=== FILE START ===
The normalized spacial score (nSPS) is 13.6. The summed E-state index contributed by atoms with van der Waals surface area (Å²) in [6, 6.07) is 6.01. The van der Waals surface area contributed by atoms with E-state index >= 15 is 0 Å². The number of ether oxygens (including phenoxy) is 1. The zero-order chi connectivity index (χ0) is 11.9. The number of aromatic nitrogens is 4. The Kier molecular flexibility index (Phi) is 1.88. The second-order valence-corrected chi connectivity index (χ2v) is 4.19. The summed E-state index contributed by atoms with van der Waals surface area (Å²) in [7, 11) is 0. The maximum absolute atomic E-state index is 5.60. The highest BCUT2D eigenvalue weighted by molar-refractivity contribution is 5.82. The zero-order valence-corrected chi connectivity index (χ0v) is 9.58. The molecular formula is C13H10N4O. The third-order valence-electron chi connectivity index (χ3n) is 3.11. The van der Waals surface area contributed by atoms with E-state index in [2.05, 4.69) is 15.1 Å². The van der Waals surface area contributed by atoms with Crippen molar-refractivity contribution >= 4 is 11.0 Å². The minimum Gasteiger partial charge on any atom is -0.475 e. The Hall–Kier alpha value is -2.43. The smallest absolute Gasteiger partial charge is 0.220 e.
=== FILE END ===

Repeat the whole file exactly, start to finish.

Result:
The normalized spacial score (nSPS) is 13.6. The summed E-state index contributed by atoms with van der Waals surface area (Å²) in [6, 6.07) is 6.01. The van der Waals surface area contributed by atoms with E-state index >= 15 is 0 Å². The number of ether oxygens (including phenoxy) is 1. The zero-order chi connectivity index (χ0) is 11.9. The number of aromatic nitrogens is 4. The Kier molecular flexibility index (Phi) is 1.88. The second-order valence-corrected chi connectivity index (χ2v) is 4.19. The summed E-state index contributed by atoms with van der Waals surface area (Å²) in [7, 11) is 0. The maximum absolute atomic E-state index is 5.60. The highest BCUT2D eigenvalue weighted by molar-refractivity contribution is 5.82. The zero-order valence-corrected chi connectivity index (χ0v) is 9.58. The molecular formula is C13H10N4O. The third-order valence-electron chi connectivity index (χ3n) is 3.11. The van der Waals surface area contributed by atoms with E-state index in [2.05, 4.69) is 15.1 Å². The van der Waals surface area contributed by atoms with Crippen molar-refractivity contribution >= 4 is 11.0 Å². The minimum Gasteiger partial charge on any atom is -0.475 e. The Hall–Kier alpha value is -2.43. The smallest absolute Gasteiger partial charge is 0.220 e.